(Organization) licenses the use of computer software from a variety of outside companies. (Organization) does not own this software or its related documentation, and unless authorized by the


software developer, does not have the right to reproduce it except for back-up purposes. (Organization) employees shall use the software only in accordance with the license agreements and

3. 4.

will not install unauthorized copies of commercial software. (Organization) employees shall not download or upload unauthorized software over the Internet. (Organization) employees learning of any misuse of software or related documentation within the


company shall notify the department manager or (Organization)’s legal counsel. According to applicable copyright law, persons involved in the illegal reproduction of software can be subject to civil damages and criminal penalties including fines and imprisonment. (Organization) does not condone the illegal duplication of software. (Organization) employees who make, acquire, or use unauthorized copies of computer software shall be disciplined as appropriate under the circumstances. Such discipline may include termination.


Any doubts concerning whether any employee may copy or use a given software program should be raised with a responsible manager.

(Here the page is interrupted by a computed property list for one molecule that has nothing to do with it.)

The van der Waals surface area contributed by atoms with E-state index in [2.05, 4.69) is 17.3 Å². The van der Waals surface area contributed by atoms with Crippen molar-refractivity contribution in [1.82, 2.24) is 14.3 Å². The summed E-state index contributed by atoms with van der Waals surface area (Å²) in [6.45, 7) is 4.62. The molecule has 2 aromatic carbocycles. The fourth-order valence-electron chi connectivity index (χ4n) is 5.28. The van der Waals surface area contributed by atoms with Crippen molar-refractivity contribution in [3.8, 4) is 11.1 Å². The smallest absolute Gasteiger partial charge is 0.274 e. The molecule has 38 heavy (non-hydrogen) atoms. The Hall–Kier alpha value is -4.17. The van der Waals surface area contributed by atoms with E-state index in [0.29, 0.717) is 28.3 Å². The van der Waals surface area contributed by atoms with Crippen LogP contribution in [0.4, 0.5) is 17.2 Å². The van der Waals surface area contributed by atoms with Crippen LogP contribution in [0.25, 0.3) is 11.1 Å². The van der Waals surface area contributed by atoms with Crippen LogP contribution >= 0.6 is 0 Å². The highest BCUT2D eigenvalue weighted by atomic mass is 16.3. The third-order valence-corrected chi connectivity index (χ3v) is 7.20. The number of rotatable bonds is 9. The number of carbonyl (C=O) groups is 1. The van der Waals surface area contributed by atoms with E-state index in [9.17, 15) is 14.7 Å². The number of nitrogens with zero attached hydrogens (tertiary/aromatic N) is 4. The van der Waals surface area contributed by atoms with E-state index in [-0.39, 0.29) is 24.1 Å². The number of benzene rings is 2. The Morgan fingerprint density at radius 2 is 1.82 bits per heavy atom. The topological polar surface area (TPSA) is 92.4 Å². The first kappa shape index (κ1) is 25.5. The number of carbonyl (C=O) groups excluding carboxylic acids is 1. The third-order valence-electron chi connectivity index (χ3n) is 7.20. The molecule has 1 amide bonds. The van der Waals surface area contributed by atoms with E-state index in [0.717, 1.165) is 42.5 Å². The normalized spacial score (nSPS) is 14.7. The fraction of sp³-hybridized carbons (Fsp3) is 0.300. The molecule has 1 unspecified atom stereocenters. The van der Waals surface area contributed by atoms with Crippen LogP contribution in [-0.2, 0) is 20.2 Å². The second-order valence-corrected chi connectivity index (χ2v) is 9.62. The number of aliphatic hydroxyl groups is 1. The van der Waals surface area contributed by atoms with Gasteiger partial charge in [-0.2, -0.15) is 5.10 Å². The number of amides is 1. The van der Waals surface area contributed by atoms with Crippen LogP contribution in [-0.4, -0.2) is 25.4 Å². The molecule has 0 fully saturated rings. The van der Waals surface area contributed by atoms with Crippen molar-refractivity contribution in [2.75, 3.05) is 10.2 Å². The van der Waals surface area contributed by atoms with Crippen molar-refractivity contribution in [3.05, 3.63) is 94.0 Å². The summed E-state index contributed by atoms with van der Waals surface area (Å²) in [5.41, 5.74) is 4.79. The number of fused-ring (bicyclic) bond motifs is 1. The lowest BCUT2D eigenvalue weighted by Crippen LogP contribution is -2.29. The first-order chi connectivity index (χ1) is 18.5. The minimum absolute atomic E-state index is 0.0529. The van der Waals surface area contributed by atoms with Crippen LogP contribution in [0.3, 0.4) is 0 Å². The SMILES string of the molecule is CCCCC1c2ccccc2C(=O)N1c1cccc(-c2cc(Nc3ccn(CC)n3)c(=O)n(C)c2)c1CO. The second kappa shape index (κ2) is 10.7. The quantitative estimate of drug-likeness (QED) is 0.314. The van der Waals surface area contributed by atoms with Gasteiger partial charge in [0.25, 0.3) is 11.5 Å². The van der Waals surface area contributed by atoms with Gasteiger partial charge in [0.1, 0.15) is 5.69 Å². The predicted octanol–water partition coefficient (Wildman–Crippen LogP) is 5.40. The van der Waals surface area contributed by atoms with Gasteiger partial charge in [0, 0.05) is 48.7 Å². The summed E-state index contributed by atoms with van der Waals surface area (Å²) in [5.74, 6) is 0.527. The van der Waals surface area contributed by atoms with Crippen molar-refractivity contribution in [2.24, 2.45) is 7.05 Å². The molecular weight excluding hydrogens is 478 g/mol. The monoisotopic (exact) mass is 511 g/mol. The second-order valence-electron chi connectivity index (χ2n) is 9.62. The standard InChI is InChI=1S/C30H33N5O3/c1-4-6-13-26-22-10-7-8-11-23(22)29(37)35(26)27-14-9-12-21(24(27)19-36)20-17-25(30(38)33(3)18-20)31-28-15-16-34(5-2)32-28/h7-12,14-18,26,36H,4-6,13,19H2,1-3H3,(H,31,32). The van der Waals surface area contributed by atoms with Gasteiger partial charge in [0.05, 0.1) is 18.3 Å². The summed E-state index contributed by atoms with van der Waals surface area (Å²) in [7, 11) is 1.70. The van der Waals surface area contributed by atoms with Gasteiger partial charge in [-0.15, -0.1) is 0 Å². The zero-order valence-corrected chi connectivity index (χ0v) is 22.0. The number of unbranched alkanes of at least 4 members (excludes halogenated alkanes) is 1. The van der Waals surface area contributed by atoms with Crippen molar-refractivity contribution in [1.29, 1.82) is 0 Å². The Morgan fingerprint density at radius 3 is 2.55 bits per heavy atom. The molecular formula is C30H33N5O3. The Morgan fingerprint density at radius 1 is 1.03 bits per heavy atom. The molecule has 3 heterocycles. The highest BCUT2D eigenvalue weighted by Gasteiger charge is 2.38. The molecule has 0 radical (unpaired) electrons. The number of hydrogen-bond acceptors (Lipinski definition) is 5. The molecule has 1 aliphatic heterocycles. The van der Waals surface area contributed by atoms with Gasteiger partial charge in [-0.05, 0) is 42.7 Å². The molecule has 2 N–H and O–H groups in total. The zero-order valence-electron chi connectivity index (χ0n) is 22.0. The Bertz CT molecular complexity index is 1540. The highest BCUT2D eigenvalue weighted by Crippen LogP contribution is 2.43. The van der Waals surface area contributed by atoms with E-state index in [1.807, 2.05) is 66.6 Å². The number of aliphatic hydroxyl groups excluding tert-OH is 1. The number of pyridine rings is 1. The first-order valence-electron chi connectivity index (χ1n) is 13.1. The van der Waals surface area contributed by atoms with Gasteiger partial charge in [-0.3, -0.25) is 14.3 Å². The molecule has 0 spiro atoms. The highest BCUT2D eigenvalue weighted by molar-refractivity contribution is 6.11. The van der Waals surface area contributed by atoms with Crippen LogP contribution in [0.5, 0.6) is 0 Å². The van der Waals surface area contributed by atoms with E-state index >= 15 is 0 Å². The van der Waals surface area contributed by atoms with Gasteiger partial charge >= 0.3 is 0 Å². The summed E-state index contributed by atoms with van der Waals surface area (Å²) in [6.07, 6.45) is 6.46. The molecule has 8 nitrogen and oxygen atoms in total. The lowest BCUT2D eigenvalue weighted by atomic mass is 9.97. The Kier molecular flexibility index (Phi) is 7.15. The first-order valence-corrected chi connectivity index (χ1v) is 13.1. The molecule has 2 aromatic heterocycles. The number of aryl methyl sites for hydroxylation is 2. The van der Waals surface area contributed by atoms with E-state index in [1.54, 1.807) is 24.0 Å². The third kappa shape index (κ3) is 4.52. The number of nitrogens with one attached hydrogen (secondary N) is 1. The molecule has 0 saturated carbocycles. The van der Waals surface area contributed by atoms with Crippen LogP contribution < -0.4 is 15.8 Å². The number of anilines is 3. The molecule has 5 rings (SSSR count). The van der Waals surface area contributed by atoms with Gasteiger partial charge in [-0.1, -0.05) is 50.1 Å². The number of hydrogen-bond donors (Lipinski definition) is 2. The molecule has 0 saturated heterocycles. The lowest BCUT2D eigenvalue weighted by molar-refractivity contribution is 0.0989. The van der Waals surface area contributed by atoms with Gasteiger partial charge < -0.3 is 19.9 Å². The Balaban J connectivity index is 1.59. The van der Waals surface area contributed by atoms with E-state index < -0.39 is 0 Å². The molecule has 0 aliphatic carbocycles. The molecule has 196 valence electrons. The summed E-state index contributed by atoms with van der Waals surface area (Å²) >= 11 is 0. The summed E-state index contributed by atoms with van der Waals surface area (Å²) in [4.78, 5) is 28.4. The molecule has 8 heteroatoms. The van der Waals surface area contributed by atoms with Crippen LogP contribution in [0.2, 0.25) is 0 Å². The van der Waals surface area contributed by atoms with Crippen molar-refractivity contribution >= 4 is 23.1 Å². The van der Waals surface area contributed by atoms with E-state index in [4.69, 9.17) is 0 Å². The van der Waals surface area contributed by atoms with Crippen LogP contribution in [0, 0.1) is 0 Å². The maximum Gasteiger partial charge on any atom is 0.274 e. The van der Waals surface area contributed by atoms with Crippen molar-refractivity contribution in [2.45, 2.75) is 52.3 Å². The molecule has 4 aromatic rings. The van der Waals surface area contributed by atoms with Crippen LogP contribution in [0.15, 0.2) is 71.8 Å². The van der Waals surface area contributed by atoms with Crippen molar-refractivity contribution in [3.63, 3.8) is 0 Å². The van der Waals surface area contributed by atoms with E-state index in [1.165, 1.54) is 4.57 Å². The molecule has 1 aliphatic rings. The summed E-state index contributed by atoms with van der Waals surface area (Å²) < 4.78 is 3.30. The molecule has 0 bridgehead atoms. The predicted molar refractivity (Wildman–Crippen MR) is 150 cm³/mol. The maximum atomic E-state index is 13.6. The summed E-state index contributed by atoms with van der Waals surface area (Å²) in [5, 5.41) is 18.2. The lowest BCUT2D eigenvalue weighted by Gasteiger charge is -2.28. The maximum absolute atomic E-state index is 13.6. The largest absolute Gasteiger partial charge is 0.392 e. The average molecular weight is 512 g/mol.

I am fully aware of the software use policies of (Organization) and agree to uphold these policies.

______________________________________ Employees Signature

______________________ Date

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SAMPLE B Memorandum to Employees To: (specify distribution) From: (CEO or Senior Management Official) Subject: Computer Software and U. S. Copyright Law Date: (insert) The purpose of this memorandum is to remind you of (Organization)’s policy concerning the illegal copying and use of commercial software. Unlicensed duplication or unauthorized use of any software program is illegal and can expose you and the company to civil and criminal liability under the copyright law. To ensure that you do not violate the software publisher’s copyright, do not copy any program installed on your computer for any purpose without permission from (insert name of responsible manager or department). Do not install any program on to your computer without such permission or clear verification that the company owns a license to cover that installation. Finally, do not download unauthorized software from the Internet. • •